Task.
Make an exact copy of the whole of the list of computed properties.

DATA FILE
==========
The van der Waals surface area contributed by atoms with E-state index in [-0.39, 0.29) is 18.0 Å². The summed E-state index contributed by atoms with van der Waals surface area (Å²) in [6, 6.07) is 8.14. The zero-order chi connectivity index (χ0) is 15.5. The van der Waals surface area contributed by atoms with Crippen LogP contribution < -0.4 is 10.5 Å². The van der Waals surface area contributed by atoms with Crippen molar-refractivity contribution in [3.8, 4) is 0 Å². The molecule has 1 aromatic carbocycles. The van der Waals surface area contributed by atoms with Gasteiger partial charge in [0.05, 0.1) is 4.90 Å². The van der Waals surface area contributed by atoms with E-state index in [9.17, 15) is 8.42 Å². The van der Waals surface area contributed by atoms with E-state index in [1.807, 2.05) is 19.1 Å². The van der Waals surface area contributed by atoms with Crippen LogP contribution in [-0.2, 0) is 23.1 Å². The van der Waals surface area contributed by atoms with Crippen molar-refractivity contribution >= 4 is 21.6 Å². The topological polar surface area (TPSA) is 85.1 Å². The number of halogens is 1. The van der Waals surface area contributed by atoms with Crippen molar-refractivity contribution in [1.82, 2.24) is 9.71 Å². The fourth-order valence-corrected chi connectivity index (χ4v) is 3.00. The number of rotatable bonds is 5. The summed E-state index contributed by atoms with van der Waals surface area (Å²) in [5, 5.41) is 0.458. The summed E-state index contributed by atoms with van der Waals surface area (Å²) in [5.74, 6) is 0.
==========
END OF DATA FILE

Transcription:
The van der Waals surface area contributed by atoms with E-state index in [-0.39, 0.29) is 18.0 Å². The summed E-state index contributed by atoms with van der Waals surface area (Å²) in [6, 6.07) is 8.14. The zero-order chi connectivity index (χ0) is 15.5. The van der Waals surface area contributed by atoms with Crippen LogP contribution < -0.4 is 10.5 Å². The van der Waals surface area contributed by atoms with Crippen molar-refractivity contribution in [3.8, 4) is 0 Å². The molecule has 1 aromatic carbocycles. The van der Waals surface area contributed by atoms with Gasteiger partial charge in [0.05, 0.1) is 4.90 Å². The van der Waals surface area contributed by atoms with E-state index in [9.17, 15) is 8.42 Å². The van der Waals surface area contributed by atoms with E-state index in [1.807, 2.05) is 19.1 Å². The van der Waals surface area contributed by atoms with Crippen LogP contribution in [-0.2, 0) is 23.1 Å². The van der Waals surface area contributed by atoms with Crippen molar-refractivity contribution >= 4 is 21.6 Å². The topological polar surface area (TPSA) is 85.1 Å². The number of halogens is 1. The van der Waals surface area contributed by atoms with Crippen molar-refractivity contribution in [1.82, 2.24) is 9.71 Å². The fourth-order valence-corrected chi connectivity index (χ4v) is 3.00. The number of rotatable bonds is 5. The summed E-state index contributed by atoms with van der Waals surface area (Å²) in [5, 5.41) is 0.458. The summed E-state index contributed by atoms with van der Waals surface area (Å²) in [5.74, 6) is 0.